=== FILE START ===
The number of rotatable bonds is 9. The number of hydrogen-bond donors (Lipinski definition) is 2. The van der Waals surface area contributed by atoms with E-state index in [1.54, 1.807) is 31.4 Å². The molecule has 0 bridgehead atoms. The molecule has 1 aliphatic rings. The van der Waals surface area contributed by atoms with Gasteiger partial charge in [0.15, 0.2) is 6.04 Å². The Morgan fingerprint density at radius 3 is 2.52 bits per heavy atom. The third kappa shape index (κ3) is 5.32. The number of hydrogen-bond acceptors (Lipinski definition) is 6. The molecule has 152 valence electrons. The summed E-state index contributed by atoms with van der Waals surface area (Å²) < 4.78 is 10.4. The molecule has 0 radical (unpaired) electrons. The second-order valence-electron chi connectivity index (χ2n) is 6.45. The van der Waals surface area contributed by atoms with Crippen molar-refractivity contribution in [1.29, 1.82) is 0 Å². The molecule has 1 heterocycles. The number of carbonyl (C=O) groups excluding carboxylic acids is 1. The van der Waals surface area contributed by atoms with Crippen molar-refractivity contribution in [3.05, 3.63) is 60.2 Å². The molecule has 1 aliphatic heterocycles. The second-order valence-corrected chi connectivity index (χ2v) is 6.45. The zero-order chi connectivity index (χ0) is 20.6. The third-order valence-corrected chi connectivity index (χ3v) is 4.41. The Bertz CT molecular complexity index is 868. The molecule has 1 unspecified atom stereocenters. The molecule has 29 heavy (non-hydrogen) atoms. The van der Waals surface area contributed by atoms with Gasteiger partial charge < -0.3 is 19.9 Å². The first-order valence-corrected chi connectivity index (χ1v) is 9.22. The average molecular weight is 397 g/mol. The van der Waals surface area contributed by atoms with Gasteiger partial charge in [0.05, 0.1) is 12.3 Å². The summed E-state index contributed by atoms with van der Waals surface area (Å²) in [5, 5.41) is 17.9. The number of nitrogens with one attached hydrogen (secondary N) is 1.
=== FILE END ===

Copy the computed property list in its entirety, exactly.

The number of rotatable bonds is 9. The number of hydrogen-bond donors (Lipinski definition) is 2. The van der Waals surface area contributed by atoms with E-state index in [1.54, 1.807) is 31.4 Å². The molecule has 0 bridgehead atoms. The molecule has 1 aliphatic rings. The van der Waals surface area contributed by atoms with Gasteiger partial charge in [0.15, 0.2) is 6.04 Å². The Morgan fingerprint density at radius 3 is 2.52 bits per heavy atom. The third kappa shape index (κ3) is 5.32. The number of hydrogen-bond acceptors (Lipinski definition) is 6. The molecule has 152 valence electrons. The summed E-state index contributed by atoms with van der Waals surface area (Å²) < 4.78 is 10.4. The molecule has 0 radical (unpaired) electrons. The second-order valence-electron chi connectivity index (χ2n) is 6.45. The van der Waals surface area contributed by atoms with Crippen molar-refractivity contribution in [1.29, 1.82) is 0 Å². The molecule has 1 heterocycles. The number of carbonyl (C=O) groups excluding carboxylic acids is 1. The van der Waals surface area contributed by atoms with Crippen molar-refractivity contribution in [3.05, 3.63) is 60.2 Å². The molecule has 1 aliphatic heterocycles. The second-order valence-corrected chi connectivity index (χ2v) is 6.45. The zero-order chi connectivity index (χ0) is 20.6. The third-order valence-corrected chi connectivity index (χ3v) is 4.41. The Bertz CT molecular complexity index is 868. The molecule has 1 unspecified atom stereocenters. The molecule has 29 heavy (non-hydrogen) atoms. The van der Waals surface area contributed by atoms with Gasteiger partial charge < -0.3 is 19.9 Å². The first-order valence-corrected chi connectivity index (χ1v) is 9.22. The average molecular weight is 397 g/mol. The van der Waals surface area contributed by atoms with Gasteiger partial charge in [0.05, 0.1) is 12.3 Å². The summed E-state index contributed by atoms with van der Waals surface area (Å²) in [5, 5.41) is 17.9. The number of nitrogens with one attached hydrogen (secondary N) is 1.